Freedom to Learn
Part 1—Hale to the Program
By Neal Starkman
For the past several years, something quite extraordinary has been happening in Michigan’s middle schools: Almost 21,000 students have participated in the state’s Freedom to Learn (FTL) program, in which each student has access to educational technology such as Hewlett-Packard laptops and software such as Encarta Encyclopedia and Discourse. And 1,193 teachers in 188 buildings across 95 school districts have facilitated this program by doing something many teachers find extremely difficult: They’ve given up some control to their students.
The idea was to focus on districts in need: those qualifying for federal funds and those not meeting Adequate Yearly Progress goals for academic achievement. The idea was to introduce wireless technology to the classroom and engage students in their learning. The idea was to change the structure of education so that students would not only be learning how to use the technology but also, in a sense, be creating their own curriculum.
And now in the spring of 2006, what are the results? How effective has Freedom to Learn been? Three articles will provide a picture of how school communities have reacted to this innovative program. Future articles feature perspectives from a variety of Michigan middle schools, including Cherryland, Whittier, and Bear Lake Schools. This first article focuses on Hale Area Middle School, a grades 5-8 school of 230 students in a rural area of Michigan, about 200 miles northwest of Detroit. Seventy percent of Hale’s students qualify for the free- and reduced-lunch program.
Picture this: an “All-Star Presidents Presidential Race.” As a way to get “firsthand” knowledge of American political history, students have joined political parties and have taken on the personae of famous officials. They’ve conducted their research using computers awarded by the FTL program. And they’ve approached their assignments with gusto. One student discovers that Abraham Lincoln carried speeches in his hat, so that’s what he does when it comes time for him to make a speech. Another student learns that Franklin Roosevelt’s son, John, helped him stand at the podium, so that’s what he does, too, gently lifting the classmate who’s playing “FDR” from the wooden wheelchair found in a local store.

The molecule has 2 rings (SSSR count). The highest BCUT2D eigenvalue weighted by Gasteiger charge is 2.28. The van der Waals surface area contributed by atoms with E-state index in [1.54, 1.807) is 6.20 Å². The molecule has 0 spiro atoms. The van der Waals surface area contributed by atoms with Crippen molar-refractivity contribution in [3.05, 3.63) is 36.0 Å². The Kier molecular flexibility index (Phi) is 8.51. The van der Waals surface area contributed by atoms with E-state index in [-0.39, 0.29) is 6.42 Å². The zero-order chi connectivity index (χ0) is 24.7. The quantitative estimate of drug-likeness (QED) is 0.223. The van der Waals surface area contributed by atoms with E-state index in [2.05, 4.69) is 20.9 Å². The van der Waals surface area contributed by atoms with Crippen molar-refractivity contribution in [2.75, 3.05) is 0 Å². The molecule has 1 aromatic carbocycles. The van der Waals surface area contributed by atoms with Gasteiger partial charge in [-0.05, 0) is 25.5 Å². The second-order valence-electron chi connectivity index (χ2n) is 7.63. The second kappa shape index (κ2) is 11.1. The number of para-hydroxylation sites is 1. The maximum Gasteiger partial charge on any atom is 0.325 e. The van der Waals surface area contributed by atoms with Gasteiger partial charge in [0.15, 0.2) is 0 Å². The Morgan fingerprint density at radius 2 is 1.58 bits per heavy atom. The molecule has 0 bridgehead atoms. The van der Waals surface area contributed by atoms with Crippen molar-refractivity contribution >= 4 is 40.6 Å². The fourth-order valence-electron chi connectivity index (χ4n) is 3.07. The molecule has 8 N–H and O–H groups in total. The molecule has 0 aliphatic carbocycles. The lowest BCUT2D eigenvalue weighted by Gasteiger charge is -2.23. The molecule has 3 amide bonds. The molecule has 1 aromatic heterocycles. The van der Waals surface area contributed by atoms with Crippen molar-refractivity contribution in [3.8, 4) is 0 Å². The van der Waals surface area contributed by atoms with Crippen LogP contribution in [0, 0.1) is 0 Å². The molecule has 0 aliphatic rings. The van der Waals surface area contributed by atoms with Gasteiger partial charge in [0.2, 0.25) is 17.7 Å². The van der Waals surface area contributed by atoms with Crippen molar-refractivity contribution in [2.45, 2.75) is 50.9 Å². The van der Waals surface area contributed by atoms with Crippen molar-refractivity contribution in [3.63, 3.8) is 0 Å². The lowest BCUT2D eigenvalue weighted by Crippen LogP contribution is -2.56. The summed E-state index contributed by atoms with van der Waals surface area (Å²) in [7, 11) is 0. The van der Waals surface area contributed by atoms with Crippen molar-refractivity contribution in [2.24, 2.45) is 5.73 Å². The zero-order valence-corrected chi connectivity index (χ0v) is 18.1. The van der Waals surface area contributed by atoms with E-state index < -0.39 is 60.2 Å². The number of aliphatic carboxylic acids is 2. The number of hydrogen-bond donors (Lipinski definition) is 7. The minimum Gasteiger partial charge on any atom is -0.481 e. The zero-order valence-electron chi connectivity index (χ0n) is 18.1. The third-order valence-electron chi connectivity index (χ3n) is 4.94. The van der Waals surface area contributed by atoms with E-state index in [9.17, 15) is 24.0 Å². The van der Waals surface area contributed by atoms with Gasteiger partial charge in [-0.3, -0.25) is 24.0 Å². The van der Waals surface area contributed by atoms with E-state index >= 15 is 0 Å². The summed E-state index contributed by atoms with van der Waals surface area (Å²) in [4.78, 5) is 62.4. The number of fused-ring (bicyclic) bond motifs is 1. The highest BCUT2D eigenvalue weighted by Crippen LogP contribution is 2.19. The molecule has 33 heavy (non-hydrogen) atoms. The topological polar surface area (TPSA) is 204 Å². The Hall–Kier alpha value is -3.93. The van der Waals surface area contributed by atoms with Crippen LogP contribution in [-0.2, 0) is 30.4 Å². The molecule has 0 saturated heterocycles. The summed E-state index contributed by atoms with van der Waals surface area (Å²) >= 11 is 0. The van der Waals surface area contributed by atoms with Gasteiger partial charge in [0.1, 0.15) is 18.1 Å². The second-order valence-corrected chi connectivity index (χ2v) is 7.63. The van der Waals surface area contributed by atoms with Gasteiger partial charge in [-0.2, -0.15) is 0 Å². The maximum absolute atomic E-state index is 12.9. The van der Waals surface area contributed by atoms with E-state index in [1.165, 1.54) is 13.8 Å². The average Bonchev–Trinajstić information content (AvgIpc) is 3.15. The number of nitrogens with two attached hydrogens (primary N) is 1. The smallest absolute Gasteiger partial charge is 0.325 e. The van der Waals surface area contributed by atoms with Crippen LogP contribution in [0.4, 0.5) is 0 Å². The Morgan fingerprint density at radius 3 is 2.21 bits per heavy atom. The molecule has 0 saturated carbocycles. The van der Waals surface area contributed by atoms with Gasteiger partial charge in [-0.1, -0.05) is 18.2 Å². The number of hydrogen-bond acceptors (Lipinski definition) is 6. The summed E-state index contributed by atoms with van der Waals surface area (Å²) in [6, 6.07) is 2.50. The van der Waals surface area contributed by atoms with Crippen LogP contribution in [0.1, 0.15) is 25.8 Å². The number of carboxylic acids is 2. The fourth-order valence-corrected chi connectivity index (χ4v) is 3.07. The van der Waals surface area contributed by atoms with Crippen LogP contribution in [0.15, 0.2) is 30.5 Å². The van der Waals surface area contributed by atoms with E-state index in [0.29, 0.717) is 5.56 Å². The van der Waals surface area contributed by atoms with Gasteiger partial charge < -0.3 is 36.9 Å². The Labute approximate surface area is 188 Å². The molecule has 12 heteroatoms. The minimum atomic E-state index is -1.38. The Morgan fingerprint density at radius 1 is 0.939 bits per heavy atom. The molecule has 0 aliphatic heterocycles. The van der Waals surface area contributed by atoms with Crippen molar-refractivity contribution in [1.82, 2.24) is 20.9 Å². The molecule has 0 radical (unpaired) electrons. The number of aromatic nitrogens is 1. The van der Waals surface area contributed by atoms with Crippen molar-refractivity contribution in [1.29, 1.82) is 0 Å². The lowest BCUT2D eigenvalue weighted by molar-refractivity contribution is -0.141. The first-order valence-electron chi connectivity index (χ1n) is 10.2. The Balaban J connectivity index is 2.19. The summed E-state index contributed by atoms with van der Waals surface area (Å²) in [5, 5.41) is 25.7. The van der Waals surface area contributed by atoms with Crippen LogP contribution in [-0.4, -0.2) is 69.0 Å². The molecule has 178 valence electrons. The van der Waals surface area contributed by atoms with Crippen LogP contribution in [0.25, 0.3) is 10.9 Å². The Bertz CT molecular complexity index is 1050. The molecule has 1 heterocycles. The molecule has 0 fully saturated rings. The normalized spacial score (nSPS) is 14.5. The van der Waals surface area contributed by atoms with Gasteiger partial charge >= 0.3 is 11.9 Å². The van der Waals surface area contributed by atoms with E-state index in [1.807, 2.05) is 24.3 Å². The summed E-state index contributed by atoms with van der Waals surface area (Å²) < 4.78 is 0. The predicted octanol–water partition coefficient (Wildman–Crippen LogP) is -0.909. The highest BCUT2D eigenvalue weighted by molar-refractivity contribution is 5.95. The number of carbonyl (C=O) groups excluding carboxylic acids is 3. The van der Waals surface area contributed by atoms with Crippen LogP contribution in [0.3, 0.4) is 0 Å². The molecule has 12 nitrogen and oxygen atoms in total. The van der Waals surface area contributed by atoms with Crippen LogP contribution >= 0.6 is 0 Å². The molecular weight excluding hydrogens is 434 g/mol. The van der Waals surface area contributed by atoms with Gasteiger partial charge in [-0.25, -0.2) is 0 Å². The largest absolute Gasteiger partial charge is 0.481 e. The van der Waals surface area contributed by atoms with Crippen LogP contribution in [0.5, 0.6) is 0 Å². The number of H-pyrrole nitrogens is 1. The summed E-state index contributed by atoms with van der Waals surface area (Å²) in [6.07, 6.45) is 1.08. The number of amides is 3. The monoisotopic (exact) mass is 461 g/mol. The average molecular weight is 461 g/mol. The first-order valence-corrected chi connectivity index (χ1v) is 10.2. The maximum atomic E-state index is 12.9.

Principal Denis Fitzgerald is standing beside “Eleanor Roosevelt,” played by an eighth-grade girl named Darion, who’s wearing a dress from another era. She’s very mannered, very poised, and she politely thanks Principal Fitzgerald for visiting her. Fitzgerald makes pleasant chitchat with the First Lady and then dares to ask something that tests the depths of the student’s research: “Tell me, Mrs. Roosevelt. How would you describe your relationship with your husband?”
The First Lady pauses, still in character, then looks to her teacher, Kelli Unke, who nods. “Actually,” says the middle-school Eleanor Roosevelt, turning back to her principal while maintaining her ladylike dignity, “it’s more of a business partnership than a romantic relationship.”
Fitzgerald recounts that story as a way of emphasizing how engaged Hale’s students are as a result of FTL. In fact, it’s a way of emphasizing how the entire school has changed. First, there are the test scores: Last year, on the Michigan Education Assessment Program, Hale beat the state average in two areas. This year, it was five areas. Then, there’s the matter of discipline. Disciplinary action was down 21% last year and a whopping 58% this year. But the real change has been in the intangibles—the newly found excitement of students for their schoolwork, the satisfaction of their teachers, the pride of their principal.
“FTL fit our school so perfectly,” says Fitzgerald. “It’s all about students controlling their learning. It’s student-directed, not teachers dispensing information.”
That’s the point, of course: to create “an environment where every child can have an Individualized Education Plan (IEP), where learning occurs anytime and anywhere, where students are motivated by their own medium of expression. FTL accomplishes this new educational vision through a one-to-one learning environment, in which every student and teacher has access to his or her own wireless laptop in a wireless environment” (Freedom to Learn Web site, at http://wireless.mivu.org).
Fitzgerald claims that “it’s not about laptops; it’s about teaching and learning.” But, really, it’s about laptops and teaching and learning. The laptops are a tool to engage students in their learning. Every seventh-grader has a laptop, and the eighth-graders use them when they can. At first, the computers were a cool novelty. Now, they’re just cool.
Kelli Unke teaches seventh and eighth grade at Hale; she was a primary facilitator of the All-Star Presidents Presidential Race. At first, she says, it was a chore to determine which programs were appropriate for students to use and which Web sites were appropriate for students to research. And she also hadn’t realized how few computer skills students had. But once students got trained in how to use the hardware as well as the software, “the enthusiasm spread.” It’s now the norm at Hale for students to look forward to coming to school.